Chlamydia

Chlamydia is the most common sexually transmitted infection in the UK. It can affect men and women, whatever their sexuality.

  • One in twelve sexually active 15 to 24 year olds will have chlamydia. Most won't know they have it.
  • An infection can be recent or you could have had it for months or even years.
  • 70 per cent of people with chlamydia do not know they are infected.
  • You can get chlamydia by having unprotected sex (vaginal, anal and oral) or by sharing sex toys with someone who has the infection.
  • Pregnant women can pass the infection to their baby if infected at the time of giving birth.
  • Chlamydia can be passed to the rectum, eyes or throat if infected genital fluid (vaginal fluid or semen) comes in contact with them.

Symptoms

Most people who have chlamydia don’t notice any symptoms.

Symptoms may include:

  • pain when peeing
  • pain in the testicles
  • a change in vaginal discharge
  • pain in the lower abdomen
  • pain and/or bleeding during sex
  • bleeding after sex
  • bleeding between periods
  • heavier periods than usual

Getting tested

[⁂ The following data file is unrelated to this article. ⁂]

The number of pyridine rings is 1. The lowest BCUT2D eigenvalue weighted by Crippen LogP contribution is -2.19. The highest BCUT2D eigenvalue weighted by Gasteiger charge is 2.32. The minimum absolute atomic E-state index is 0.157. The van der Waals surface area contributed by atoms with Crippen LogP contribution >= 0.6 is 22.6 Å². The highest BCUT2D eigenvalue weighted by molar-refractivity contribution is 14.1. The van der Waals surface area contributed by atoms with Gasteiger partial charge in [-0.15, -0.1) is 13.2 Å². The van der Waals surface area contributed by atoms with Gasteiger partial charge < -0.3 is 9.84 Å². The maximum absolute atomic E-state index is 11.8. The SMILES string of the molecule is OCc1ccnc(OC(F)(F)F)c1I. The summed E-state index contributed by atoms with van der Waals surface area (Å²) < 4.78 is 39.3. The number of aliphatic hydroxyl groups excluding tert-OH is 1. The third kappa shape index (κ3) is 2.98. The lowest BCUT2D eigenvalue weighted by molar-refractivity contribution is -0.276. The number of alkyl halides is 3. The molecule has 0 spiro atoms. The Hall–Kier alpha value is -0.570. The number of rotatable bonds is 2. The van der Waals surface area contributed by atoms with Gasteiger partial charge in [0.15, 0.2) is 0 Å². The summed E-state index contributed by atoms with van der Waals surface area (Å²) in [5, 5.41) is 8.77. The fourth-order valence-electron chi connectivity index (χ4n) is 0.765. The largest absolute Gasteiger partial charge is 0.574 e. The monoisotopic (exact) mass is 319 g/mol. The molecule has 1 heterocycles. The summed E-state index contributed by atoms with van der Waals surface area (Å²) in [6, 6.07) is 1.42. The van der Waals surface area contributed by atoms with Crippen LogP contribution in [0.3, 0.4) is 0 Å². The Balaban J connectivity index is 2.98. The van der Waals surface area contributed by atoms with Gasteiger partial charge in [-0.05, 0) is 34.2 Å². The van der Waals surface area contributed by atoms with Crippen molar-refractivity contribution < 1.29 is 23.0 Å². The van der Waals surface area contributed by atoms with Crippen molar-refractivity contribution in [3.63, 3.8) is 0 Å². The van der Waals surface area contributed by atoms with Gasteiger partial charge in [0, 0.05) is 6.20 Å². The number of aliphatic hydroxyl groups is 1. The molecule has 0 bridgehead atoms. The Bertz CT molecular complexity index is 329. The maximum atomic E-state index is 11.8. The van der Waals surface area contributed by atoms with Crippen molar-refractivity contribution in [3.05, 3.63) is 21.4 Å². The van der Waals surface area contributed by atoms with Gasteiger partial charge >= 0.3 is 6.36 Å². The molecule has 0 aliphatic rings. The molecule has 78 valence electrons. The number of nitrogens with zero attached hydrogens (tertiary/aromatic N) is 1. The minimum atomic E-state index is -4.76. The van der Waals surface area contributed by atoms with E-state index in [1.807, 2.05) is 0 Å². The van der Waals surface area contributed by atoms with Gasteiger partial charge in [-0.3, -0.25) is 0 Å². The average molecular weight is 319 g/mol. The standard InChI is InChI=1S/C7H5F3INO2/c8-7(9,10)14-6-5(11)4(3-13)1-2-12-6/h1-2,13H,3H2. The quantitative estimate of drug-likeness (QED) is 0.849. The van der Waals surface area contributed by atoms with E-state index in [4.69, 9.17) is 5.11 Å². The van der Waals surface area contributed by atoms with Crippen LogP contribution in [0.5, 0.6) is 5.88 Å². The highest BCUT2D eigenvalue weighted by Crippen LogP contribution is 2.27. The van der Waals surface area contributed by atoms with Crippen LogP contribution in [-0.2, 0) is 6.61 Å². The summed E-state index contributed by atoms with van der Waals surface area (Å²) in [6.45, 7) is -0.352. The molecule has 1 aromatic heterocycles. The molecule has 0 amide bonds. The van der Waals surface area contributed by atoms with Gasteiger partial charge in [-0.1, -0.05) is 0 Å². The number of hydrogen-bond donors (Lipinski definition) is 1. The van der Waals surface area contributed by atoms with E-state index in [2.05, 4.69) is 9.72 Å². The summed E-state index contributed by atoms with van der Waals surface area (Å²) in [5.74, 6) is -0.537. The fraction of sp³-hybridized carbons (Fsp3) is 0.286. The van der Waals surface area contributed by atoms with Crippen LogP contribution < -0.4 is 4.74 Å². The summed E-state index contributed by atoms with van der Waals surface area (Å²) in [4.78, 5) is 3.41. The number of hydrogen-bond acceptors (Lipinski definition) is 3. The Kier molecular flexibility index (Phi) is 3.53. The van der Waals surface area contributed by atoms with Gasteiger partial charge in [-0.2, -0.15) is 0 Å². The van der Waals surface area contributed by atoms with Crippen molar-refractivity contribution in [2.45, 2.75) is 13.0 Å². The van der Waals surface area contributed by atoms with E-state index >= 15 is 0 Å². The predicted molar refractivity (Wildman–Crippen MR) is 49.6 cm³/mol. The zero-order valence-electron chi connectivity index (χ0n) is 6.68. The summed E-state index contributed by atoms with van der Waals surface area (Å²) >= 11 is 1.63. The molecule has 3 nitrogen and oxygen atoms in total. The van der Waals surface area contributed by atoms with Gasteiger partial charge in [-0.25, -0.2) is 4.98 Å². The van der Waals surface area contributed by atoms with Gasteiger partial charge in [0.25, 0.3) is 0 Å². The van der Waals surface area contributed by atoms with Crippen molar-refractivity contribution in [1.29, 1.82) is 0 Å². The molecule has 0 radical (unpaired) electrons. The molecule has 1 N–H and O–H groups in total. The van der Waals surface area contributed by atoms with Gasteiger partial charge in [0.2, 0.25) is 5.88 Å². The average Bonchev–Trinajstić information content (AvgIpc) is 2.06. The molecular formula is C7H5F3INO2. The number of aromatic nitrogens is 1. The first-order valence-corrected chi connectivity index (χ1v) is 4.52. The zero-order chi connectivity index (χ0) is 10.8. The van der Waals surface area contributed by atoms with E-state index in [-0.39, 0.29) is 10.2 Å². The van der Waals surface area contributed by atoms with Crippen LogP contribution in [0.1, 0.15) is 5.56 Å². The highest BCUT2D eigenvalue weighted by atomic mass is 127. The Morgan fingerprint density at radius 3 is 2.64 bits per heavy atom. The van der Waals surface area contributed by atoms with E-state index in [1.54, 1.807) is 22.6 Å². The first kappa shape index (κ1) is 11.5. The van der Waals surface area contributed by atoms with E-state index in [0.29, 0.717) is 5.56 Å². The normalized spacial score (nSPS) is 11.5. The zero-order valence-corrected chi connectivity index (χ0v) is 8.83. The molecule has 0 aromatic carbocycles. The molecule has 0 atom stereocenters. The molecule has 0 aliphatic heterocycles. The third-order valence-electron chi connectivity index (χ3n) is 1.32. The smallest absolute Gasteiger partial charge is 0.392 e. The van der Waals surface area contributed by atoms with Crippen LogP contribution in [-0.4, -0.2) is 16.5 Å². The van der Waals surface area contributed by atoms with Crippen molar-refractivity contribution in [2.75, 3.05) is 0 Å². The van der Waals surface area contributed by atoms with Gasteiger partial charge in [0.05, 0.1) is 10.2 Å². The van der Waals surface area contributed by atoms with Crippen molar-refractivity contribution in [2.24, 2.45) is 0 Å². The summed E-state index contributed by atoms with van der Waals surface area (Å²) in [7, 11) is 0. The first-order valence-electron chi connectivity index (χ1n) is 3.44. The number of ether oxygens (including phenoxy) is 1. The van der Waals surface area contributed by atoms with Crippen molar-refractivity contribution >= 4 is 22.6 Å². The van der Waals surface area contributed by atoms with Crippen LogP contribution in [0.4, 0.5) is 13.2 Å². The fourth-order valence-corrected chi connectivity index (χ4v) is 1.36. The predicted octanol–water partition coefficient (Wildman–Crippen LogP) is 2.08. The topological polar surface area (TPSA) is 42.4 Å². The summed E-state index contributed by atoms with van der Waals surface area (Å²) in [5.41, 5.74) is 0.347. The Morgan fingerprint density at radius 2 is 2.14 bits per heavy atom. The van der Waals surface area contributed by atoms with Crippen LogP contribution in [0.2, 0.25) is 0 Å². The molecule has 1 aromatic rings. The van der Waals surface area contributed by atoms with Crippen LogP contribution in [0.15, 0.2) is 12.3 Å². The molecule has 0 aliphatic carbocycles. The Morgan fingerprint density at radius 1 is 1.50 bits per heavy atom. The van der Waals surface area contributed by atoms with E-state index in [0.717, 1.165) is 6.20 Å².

Most people can have the test carried out using a urine sample.

Some people have a swab test (a small cotton bud). The swab is used to gently wipe the area where you might have chlamydia, to collect some cells. The cells are then tested for infection.

If you're between 16 and 24 and live in Hertfordshire you can order a free chlamydia test. Find out more at www.c-sure.org.uk

How is chlamydia treated?

Antibiotics are very effective for treating chlamydia. More than 95 out of 100 people with chlamydia will be cured if they take their antibiotics correctly.

Protecting myself and others

  • Wear a condom when having vaginal, anal or oral sex.
  • Avoid using sex toys.

Do you have symptoms or want to be tested?

If you have symptoms you should get yourself tested to avoid infection developing and from transferring it to someone else.

Call 0300 008 5522 to book an appointment at one of our clinics.

Find your nearest clinic

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